unresponsive and pronounced dead. A preliminary autopsy report indicated
that a myocardial infarction with thrombus of the right coronary artery had
occurred with extensive underlying atherosclerotic disease.
Case 2. On 4 Mar 2003, a woman aged 57 years with a history of smoking and
hypertension reported to an emergency department (ED) and was diagnosed
with an exacerbation of chronic obstructive pulmonary disease and
dehydration 6 days after smallpox vaccination (1). The patient had a
previous cardiac catheterization that was complicated by a transient
ischemic attack during the procedure. In the ED, she was treated with
oxygen, antibiotics, and intravenous fluids and was released. On 16 Mar
2003, the patient was hospitalized again following a sudden cardiopulmonary
arrest at home. Approximately 10--20 minutes elapsed between the time of
the arrest and the arrival of emergency medical personnel. The patient was
admitted to a cardiac intensive care unit with a diagnosis of myocardial
infarction. The patient died on 26 Mar 2003.
Case 3. A woman aged 54 years with a history of poorly controlled diabetes
mellitus, hypertension, obesity, untreated hyperlipidemia, and a recent
history of exertional chest pain was vaccinated on 3 Mar 2003. On 12 Mar
2003, she had onset of chest discomfort and irregular heartbeat. She was
hospitalized with atrial fibrillation and had electrocardiographic changes
and elevated cardiac enzymes consistent with subendocardial myocardial
infarction. Cardiac catheterization indicated severe CAD. Echocardiography
showed no evidence suggestive of myocarditis.
Case 4. On 14 Mar 2003, a woman aged 43 years with no history of heart
disease and no known cardiac risk factors had dizziness and lightheadedness
2 days after vaccination (1). On 16 Mar 2003, she had chest pain and
dyspnea. Subsequent cardiac catheterization identified a tortuous coronary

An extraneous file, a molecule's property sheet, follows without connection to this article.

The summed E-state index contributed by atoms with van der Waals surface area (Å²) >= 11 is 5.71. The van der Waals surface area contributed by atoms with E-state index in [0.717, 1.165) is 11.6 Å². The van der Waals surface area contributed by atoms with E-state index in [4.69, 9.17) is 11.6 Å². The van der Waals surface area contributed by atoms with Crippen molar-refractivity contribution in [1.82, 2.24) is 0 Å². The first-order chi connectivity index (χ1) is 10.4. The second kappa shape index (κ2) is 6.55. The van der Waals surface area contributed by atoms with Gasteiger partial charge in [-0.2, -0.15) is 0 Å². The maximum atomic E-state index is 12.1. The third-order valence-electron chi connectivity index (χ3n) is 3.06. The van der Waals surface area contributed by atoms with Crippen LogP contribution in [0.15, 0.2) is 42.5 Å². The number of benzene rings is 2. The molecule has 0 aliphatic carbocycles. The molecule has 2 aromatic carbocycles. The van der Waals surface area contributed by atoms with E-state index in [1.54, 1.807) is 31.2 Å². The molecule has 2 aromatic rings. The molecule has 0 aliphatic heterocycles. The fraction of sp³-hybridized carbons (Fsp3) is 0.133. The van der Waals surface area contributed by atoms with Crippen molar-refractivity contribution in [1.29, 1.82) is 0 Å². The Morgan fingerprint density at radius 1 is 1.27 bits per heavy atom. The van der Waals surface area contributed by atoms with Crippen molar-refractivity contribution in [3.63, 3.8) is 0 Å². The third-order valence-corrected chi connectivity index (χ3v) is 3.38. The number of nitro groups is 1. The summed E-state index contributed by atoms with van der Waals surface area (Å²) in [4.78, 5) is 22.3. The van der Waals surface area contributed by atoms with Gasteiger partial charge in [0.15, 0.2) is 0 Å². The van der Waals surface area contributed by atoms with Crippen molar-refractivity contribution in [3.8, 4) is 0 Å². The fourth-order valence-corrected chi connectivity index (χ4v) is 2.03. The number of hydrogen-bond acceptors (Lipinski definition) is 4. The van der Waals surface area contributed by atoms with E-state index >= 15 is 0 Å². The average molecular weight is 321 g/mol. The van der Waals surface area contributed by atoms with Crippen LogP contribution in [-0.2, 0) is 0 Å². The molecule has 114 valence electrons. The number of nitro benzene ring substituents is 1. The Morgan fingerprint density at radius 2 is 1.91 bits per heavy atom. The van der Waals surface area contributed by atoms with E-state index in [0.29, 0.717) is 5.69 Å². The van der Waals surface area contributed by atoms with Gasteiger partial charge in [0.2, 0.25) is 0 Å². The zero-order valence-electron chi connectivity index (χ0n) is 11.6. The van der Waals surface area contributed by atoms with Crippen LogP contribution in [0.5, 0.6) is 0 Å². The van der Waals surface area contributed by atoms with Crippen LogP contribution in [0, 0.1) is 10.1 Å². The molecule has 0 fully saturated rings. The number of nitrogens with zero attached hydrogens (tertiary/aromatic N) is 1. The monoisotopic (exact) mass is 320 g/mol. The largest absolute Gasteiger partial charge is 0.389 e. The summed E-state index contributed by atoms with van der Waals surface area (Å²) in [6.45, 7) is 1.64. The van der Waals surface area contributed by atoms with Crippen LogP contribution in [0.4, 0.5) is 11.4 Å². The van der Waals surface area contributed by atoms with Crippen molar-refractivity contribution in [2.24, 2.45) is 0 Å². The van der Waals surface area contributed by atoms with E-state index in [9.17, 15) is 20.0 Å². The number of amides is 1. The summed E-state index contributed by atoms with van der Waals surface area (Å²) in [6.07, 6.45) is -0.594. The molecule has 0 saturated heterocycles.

artery thought to be the cause of her anginal symptoms.
Case 5. A man aged 60 years with a history of hypertension, hyperlipidemia,
exertional chest pain, and a family history of CAD had onset of chest pain
while playing tennis 4 days after smallpox vaccination and reported to an
ED (2). Right coronary artery occlusion was diagnosed, and an angioplasty
was performed. He was discharged after a 2-day hospitalization.
Case 6. A male civilian federal employee aged 45 years, who had a history
of hypertension and who was vaccinated once as a child, was vaccinated on
23 Jan 2003. On 9 Feb 2003, he had fever, chills, malaise, and chest pain.
He was hospitalized for 1 day and treated with nonsteroidal
anti-inflammatory drugs and prednisone. Electrocardiogram indicated ST
segment changes and global J point elevation. His creatinine phosphokinase
was reported as mildly elevated at 223 IU (normal range: 55--170 IU), and
echocardiography and thallium studies were normal. Myopericarditis was
diagnosed. After discharge, the patient was continued on prednisone.
Case 7. On 14 Mar 2003, a woman aged 45 years who was revaccinated on 26
Feb 2003 had myocarditis; the patient had a history of hypertension treated
with an angiotensin converting enzyme (ACE) inhibitor (1). Approximately 2
weeks before vaccination, she had onset of influenza-like illness (ILI)
with fever, chills, myalgia, malaise, cough, and pleuritic chest pain and
missed 1 week of work. On 28 Feb 2003, she had sharp left shoulder pain
followed by nonexertional chest pain that improved but did not resolve